[RECAP] Beyond the Great Wall #15: Transforming Perceptions about China: The Role of Culture and Mass Media

On Friday (25/06), the Institute of International Studies UGM held the 15th edition of Beyond the Great Wall Forum, titled “Transforming Perceptions about China: The Role of Culture and Mass Media.” In this edition, BTGW was held online via the Zoom Meetings platform and invited two speakers. First, M. Habib Pashya, an assistant researcher of the International Relations department in Universitas Islam Indonesia, presented “Efforts to Improve China’s Bad Reputation in Indonesia through the Confucian Institute.” The second speaker is Aucky Adi Kurniawan, a student from Universitas Muhammadiyah Malang and researcher in Indonesia International Studies Academic Utilization Community, who presented “The Role of Chinese and Western Mass Media in Framing the Uyghur Conflict.” The moderator for this discussion was Indrawan Jatmika, staff of the Research Division in IIS UGM.

Whether it is in Indonesia or at the global level, people’s perception of China is often dominated by doctrines constructed from the West—which lens has been focused on China’s negative side. Responding to this, China is not staying still. Pashya stated that China had been actively engaging with cultural diplomacy since the Cold War era through his presentation. This is because China realizes that China’s political and economic power was relatively weak at the time. China’s cultural diplomacy is enforced through various programs, such as student exchange programs, international events such as the Beijing Olympic of 2008, social campaigns through mass media and radio, international aid such as the Belt and Road Initiative, and by establishing the Confucian Institute in countries all around the world. The Confucian Institute is aimed to promote the Mandarin language and Chinese culture globally. Right now, there are about 500 Confucian Institutes in almost 140 countries—including Indonesia. In Indonesia, the existence of the Confucian Institute has spread massively, especially after Confucianism is recognized as one of the state’s religions during Gus Dur’s presidency. The cultural, diplomatic strategy through the Confucian Institute is done along with the worsening of China’s reputation in Indonesia, especially with the stigmatization against communism and events such as the G30S and the 98 crisis. Essentially this strategy succeeds in bringing a more positive image about China in Indonesia—especially with the emergence of various collaborations with several universities and Muslim organizations. However, in 2019, negative perceptions about China rise significantly because of the Uyghur conflict, problems in the South China Sea, and the COVID-19 pandemic.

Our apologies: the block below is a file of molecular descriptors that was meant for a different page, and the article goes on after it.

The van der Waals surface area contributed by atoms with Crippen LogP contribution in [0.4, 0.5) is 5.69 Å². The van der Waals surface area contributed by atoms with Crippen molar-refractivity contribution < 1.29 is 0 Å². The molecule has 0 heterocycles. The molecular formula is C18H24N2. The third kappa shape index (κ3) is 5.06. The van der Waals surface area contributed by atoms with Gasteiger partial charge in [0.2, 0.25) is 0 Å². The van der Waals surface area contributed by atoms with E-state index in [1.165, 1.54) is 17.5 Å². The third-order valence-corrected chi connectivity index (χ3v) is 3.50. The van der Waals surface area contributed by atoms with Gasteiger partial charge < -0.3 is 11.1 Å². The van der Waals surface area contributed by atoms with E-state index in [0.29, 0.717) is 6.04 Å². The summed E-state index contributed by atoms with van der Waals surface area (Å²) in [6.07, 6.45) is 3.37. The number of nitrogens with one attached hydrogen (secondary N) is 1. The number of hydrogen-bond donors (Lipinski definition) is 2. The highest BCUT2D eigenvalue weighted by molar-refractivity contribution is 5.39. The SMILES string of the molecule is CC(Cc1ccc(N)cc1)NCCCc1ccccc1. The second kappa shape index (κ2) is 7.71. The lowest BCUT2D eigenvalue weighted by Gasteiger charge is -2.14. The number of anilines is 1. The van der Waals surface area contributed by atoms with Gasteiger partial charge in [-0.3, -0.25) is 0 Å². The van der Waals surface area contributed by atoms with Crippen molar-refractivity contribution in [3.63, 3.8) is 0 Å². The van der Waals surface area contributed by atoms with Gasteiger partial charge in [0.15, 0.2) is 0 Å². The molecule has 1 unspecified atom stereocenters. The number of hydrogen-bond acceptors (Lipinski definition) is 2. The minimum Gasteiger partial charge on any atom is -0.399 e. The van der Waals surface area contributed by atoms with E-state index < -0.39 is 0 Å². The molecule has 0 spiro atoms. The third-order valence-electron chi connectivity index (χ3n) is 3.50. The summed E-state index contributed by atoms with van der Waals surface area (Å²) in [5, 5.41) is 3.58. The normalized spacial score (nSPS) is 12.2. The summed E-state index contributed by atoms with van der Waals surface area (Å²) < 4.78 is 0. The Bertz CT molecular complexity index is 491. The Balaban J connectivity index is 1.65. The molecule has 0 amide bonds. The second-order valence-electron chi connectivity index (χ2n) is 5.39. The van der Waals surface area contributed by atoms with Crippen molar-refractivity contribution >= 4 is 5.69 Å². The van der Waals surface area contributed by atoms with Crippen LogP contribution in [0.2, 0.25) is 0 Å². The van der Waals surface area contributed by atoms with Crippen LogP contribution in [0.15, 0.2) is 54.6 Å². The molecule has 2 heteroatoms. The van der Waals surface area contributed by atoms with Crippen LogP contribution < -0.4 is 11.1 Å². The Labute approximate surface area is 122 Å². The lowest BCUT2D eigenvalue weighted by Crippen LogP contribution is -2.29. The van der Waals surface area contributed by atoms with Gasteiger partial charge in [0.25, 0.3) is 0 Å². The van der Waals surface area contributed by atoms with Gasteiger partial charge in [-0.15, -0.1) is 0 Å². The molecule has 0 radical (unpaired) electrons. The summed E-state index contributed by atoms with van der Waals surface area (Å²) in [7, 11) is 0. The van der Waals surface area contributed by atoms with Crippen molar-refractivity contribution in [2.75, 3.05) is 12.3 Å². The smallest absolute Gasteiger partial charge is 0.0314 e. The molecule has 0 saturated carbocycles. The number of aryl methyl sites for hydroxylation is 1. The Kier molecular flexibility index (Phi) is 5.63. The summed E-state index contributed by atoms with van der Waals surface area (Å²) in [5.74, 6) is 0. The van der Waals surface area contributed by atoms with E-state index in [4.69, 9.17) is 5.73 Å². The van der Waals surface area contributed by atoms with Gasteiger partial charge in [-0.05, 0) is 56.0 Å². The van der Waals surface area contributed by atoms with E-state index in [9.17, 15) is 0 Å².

Focusing on media studies, through his presentation, Aucky explained that basically, “who controls the media, controls the world.” This is what Aucky calls the key behind China’s vigorous efforts in a media campaign, using media as a tool to fix its political image—especially about the Uyghur conflict. The Uyghur conflict has a long and extensive history; it is a minority ethnic group based in Xinjiang, often depicted by Western media as victims of genocide done by the Chinese government. There are many reports about the existence of concentration camps in Xinjiang intentionally built by the Chinese government to brainwash the Uyghur minorities to become supporters of the Chinese Communist Party (CCP). As a response, the CCP, through the Global Times, a media corporation under its wing, released several news reports framing the Uyghur conflict as a separatist movement. Hence, the Chinese government needs to take serious actions against such threats. Framing is done by publishing stories and news such as “Allegedly Missing Uyghurs Found Living Normally,” indicating that the Uyghur minority in China live normally—the total opposite of Western media reports. Such news is also used to counter stories published by media such as the New York Times, a media company under the wing of the US government, such as “Inside China’s Push to Turn Muslim Minorities into an Army of Workers.” Using the theoretical framework of constructivism and framing model analysis in journalism, Aucky stated that it is evident how mass media is used as a political instrument and a tool for propaganda, both by China and the West, especially regarding the politicization of the Uyghur problem.

Writer : Brigitta Kalina

Editor : Mariola Yansverio

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